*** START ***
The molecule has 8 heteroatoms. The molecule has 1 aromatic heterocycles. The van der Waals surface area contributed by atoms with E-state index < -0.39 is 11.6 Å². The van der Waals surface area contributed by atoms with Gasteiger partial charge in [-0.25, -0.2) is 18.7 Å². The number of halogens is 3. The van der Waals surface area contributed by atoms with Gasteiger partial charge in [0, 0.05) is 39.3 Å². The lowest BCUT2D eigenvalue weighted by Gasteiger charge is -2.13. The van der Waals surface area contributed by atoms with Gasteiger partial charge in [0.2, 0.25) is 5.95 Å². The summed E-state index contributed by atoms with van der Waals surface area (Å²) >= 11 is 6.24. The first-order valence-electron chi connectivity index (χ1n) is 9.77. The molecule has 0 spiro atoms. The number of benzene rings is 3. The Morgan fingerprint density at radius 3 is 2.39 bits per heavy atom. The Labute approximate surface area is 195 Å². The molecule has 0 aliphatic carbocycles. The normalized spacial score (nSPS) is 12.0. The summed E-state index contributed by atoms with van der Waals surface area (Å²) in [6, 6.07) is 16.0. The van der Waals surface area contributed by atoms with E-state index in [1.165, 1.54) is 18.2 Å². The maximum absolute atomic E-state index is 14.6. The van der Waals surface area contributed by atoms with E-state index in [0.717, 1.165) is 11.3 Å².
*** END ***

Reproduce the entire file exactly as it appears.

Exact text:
The molecule has 8 heteroatoms. The molecule has 1 aromatic heterocycles. The van der Waals surface area contributed by atoms with E-state index < -0.39 is 11.6 Å². The van der Waals surface area contributed by atoms with Gasteiger partial charge in [-0.25, -0.2) is 18.7 Å². The number of halogens is 3. The van der Waals surface area contributed by atoms with Gasteiger partial charge in [0, 0.05) is 39.3 Å². The lowest BCUT2D eigenvalue weighted by Gasteiger charge is -2.13. The van der Waals surface area contributed by atoms with Gasteiger partial charge in [0.2, 0.25) is 5.95 Å². The summed E-state index contributed by atoms with van der Waals surface area (Å²) >= 11 is 6.24. The first-order valence-electron chi connectivity index (χ1n) is 9.77. The molecule has 0 spiro atoms. The number of benzene rings is 3. The Morgan fingerprint density at radius 3 is 2.39 bits per heavy atom. The Labute approximate surface area is 195 Å². The molecule has 0 aliphatic carbocycles. The normalized spacial score (nSPS) is 12.0. The summed E-state index contributed by atoms with van der Waals surface area (Å²) in [6, 6.07) is 16.0. The van der Waals surface area contributed by atoms with E-state index in [1.165, 1.54) is 18.2 Å². The maximum absolute atomic E-state index is 14.6. The van der Waals surface area contributed by atoms with E-state index in [0.717, 1.165) is 11.3 Å².